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Point of View: Newspapers are "essential services"

Dean Ridings
Dean Ridings

California’s governor has issued a “shelter-in-place” order directing everyone to basically stay inside their homes indefinitely in hopes of suppressing the rapid spread of COVID-19 across the region.

It looks like many of us are going to be living under similar shelter-in-place orders sooner or later. Bedroom community New Rochelle, New York, has a “zone of containment,” and at this writing, New York City’s mayor is considering an order sending everyone inside.

One key to shelter-in-place orders is that businesses that don’t provide “essential” services must send workers home. Most coverage lists the essential services as grocery stores, pharmacies, banks and vital services from police and fire fighters to utility workers.

In California, newspapers are among the essential services exempt from shelter in place. That is exactly how it should be.

It’s imperative that shelter-in-place orders recognize that newspapers provide “essential services.” It’s imperative that these orders recognize their communities badly need those services in this crisis — and would be imperiled by their absence.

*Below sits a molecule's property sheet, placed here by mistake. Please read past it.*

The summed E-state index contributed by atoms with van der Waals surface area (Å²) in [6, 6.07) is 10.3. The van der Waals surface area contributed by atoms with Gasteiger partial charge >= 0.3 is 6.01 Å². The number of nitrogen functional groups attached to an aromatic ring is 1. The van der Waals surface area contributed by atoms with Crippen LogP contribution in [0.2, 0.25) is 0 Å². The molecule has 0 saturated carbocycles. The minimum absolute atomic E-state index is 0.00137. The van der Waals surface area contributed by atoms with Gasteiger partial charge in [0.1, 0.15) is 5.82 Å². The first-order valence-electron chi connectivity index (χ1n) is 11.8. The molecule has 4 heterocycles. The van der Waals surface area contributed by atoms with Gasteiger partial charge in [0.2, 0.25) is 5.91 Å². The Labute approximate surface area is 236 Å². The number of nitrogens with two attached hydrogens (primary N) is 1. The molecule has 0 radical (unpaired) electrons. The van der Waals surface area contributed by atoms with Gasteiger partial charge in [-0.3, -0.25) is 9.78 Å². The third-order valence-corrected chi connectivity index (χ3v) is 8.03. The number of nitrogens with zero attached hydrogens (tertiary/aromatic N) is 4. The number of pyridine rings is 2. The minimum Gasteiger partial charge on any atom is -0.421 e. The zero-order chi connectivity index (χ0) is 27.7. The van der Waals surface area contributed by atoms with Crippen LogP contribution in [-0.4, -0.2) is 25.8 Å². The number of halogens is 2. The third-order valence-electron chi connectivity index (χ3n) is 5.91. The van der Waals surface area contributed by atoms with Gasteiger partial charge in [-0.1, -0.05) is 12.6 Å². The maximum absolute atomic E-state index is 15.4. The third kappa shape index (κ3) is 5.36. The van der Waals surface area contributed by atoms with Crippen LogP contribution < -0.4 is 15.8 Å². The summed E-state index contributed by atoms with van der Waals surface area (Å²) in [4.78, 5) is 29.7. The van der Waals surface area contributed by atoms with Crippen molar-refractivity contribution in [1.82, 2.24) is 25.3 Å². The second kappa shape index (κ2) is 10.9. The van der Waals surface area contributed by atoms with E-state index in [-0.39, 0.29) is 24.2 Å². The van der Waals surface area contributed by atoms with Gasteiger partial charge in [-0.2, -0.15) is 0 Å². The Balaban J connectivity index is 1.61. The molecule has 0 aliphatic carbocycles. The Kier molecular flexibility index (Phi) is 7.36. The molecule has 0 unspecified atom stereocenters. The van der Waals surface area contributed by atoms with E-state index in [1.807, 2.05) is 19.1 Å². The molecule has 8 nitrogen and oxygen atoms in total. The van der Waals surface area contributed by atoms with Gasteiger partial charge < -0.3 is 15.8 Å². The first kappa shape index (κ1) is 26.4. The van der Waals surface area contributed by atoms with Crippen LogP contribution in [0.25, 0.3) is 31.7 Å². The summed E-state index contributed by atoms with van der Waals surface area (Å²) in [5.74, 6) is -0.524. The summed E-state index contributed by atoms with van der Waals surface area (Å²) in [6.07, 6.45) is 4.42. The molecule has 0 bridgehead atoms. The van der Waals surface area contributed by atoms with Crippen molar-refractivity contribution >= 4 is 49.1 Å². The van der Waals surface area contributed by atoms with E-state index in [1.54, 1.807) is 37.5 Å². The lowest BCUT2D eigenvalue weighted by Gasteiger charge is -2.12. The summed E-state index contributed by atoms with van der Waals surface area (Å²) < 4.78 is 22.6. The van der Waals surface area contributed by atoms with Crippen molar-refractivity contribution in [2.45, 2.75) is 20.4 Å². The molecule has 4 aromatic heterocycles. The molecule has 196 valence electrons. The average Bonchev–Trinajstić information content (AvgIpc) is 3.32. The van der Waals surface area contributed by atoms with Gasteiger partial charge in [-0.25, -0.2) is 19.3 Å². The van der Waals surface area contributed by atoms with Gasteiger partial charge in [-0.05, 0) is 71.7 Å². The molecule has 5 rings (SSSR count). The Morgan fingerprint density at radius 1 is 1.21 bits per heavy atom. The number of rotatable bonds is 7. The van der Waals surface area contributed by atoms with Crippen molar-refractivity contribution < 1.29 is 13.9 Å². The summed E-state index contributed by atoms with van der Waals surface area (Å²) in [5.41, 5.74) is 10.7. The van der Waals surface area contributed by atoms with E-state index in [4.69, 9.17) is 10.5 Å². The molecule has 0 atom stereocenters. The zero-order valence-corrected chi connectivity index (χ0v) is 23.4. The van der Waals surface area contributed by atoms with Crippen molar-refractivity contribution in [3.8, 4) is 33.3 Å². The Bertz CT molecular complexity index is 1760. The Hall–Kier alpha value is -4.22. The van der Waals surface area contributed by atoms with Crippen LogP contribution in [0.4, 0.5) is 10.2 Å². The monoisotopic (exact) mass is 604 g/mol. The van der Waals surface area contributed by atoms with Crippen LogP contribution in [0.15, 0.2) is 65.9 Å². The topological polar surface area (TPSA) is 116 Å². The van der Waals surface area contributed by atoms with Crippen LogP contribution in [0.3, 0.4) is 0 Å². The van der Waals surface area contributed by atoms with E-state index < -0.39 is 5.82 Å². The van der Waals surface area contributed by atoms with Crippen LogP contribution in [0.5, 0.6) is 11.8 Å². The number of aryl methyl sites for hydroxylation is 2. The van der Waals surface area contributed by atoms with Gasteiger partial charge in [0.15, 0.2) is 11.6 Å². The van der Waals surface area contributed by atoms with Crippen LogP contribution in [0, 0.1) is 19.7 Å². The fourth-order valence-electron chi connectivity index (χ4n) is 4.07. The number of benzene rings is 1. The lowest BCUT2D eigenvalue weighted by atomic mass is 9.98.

Day in and day out, newspapers bind communities, enhancing civic life and informing, entertaining and educating their local audiences.

But it is during crises that newspaper prove their mettle. In hurricanes, floods, tornadoes and wildfires, newspapers have provided the information, the background, the warnings and the directions to financial and psychological aid that help communities prepare, survive and rebuild in emergencies.

Newspapers are especially essential in this COVID-19 public health crisis.

For one thing, it’s a complex and often baffling crisis. Again and again, public health experts speak of being in “unchartered territory.”

Newspapers are uniquely situated to provide the extensive background people need to understand as a community and as individuals. Newspapers (in print and online) continue to demonstrate their ability to tackle and explain complex issues with the necessary and important details.

Newspapers also have been a voice demanding accountability on behalf of their communities during this COVID-19 crisis.

And when this crisis passes and America begins to rebuild its economy, its trust and its health, newspapers will continue to provide the essential services vital to the commonweal.

Are newspapers “essential services”? You bet.

Ridings is CEO of America’s Newspapers (www.newspapers.org).

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